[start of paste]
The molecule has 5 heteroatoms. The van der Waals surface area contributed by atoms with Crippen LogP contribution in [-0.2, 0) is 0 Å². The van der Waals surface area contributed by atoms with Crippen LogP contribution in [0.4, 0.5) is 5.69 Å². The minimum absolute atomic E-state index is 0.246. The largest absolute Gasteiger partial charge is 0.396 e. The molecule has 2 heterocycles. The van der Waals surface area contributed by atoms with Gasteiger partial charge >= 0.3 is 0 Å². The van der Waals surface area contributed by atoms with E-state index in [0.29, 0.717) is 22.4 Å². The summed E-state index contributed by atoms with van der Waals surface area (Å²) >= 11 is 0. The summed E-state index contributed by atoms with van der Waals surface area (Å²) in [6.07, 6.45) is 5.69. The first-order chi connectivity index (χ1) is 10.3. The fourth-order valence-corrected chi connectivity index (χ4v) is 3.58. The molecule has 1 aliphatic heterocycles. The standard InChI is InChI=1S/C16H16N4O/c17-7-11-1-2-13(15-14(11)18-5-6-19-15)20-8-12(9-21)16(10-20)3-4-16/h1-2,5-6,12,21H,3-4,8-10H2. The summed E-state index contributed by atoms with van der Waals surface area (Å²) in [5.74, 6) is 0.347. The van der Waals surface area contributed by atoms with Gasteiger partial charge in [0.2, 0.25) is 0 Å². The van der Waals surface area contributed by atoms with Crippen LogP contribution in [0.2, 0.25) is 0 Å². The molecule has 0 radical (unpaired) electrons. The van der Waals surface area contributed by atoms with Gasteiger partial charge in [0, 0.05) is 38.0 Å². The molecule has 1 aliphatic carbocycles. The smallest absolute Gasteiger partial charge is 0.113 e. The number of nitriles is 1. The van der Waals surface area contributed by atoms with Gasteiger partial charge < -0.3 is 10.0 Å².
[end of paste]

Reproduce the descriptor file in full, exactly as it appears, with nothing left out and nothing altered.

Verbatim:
The molecule has 5 heteroatoms. The van der Waals surface area contributed by atoms with Crippen LogP contribution in [-0.2, 0) is 0 Å². The van der Waals surface area contributed by atoms with Crippen LogP contribution in [0.4, 0.5) is 5.69 Å². The minimum absolute atomic E-state index is 0.246. The largest absolute Gasteiger partial charge is 0.396 e. The molecule has 2 heterocycles. The van der Waals surface area contributed by atoms with Gasteiger partial charge >= 0.3 is 0 Å². The van der Waals surface area contributed by atoms with E-state index in [0.29, 0.717) is 22.4 Å². The summed E-state index contributed by atoms with van der Waals surface area (Å²) >= 11 is 0. The summed E-state index contributed by atoms with van der Waals surface area (Å²) in [6.07, 6.45) is 5.69. The first-order chi connectivity index (χ1) is 10.3. The fourth-order valence-corrected chi connectivity index (χ4v) is 3.58. The molecule has 1 aliphatic heterocycles. The standard InChI is InChI=1S/C16H16N4O/c17-7-11-1-2-13(15-14(11)18-5-6-19-15)20-8-12(9-21)16(10-20)3-4-16/h1-2,5-6,12,21H,3-4,8-10H2. The summed E-state index contributed by atoms with van der Waals surface area (Å²) in [5.74, 6) is 0.347. The van der Waals surface area contributed by atoms with Gasteiger partial charge in [0.2, 0.25) is 0 Å². The van der Waals surface area contributed by atoms with Crippen LogP contribution in [0.2, 0.25) is 0 Å². The molecule has 0 radical (unpaired) electrons. The van der Waals surface area contributed by atoms with Gasteiger partial charge in [0, 0.05) is 38.0 Å². The molecule has 1 aliphatic carbocycles. The smallest absolute Gasteiger partial charge is 0.113 e. The number of nitriles is 1. The van der Waals surface area contributed by atoms with Gasteiger partial charge < -0.3 is 10.0 Å².